The Pathways plugin is based on the Pathways model (D. N. Beratan, J. N. Betts, and J. N. Onuchic, Science 252, 1285-1288 (1991)), the first theoretical framework to characterize the influence of the protein structure on in biological ET reactions. It assumes that ET from the donor to the acceptor occurs via pathways -- sequences of steps from one electronic state (usually atom-centered one) to another. The steps can be mediated by covalent bonds, hydrogen bonds, or through-space jumps, all characterized by different tunneling barriers. Each step is assigned a penalty: the softest ones describe covalent bond-nediated steps (lower tunneling barriers), the steepest distance-dependent ones describe through-space jumps (higher tunneling barriers), and hydrogen bond-mediated steps are treated as combinations of a covalent bond-mediated step and a through-space jump. The overall penalty for ET along the pathway is then calculated as a product of penalties for each step:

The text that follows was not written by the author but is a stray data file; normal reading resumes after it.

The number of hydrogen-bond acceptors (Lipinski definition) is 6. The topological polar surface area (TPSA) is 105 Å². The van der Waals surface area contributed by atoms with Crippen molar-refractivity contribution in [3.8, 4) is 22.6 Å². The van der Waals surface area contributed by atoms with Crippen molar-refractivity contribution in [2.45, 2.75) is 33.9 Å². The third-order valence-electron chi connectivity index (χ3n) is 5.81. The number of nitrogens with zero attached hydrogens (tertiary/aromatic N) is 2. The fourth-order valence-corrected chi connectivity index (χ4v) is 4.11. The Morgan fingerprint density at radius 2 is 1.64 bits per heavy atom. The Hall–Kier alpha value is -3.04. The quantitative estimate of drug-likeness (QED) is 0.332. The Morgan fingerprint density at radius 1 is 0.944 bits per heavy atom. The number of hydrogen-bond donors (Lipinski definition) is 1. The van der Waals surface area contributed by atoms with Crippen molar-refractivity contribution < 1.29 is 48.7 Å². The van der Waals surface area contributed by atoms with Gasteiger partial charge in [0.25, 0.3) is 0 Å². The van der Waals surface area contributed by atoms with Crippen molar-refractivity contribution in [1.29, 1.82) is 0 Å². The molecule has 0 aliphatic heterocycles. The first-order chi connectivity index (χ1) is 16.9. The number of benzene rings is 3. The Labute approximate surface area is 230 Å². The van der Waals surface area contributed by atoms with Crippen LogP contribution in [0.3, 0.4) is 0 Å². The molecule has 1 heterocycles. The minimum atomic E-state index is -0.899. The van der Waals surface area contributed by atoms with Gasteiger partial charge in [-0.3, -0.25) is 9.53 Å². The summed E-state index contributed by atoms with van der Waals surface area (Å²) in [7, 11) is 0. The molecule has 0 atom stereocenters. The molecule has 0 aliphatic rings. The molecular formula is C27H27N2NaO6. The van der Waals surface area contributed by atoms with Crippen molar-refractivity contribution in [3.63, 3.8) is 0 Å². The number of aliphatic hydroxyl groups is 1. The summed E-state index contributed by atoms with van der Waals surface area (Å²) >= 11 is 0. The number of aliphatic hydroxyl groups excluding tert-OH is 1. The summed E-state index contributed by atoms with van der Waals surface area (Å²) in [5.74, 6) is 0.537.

where is the penalty for propagation through covalent bond , is the penalty for propagation through hydrogen bond , and is the penalty for through-space jump . In the most common parameterization (see the above reference), the penalty for any covalent bond-mediated step is , the penalty for a hydrogen bond-mediated step is , and the penalty for a through-space jump is , where is the step distance in Angstroms. In this parameterization, hydrogen atoms are not included explicitly in the model, and hydrogen bond lengths are measured between heavy atoms. Several other parameterizations of the Pathways model exist, providing similar estimates.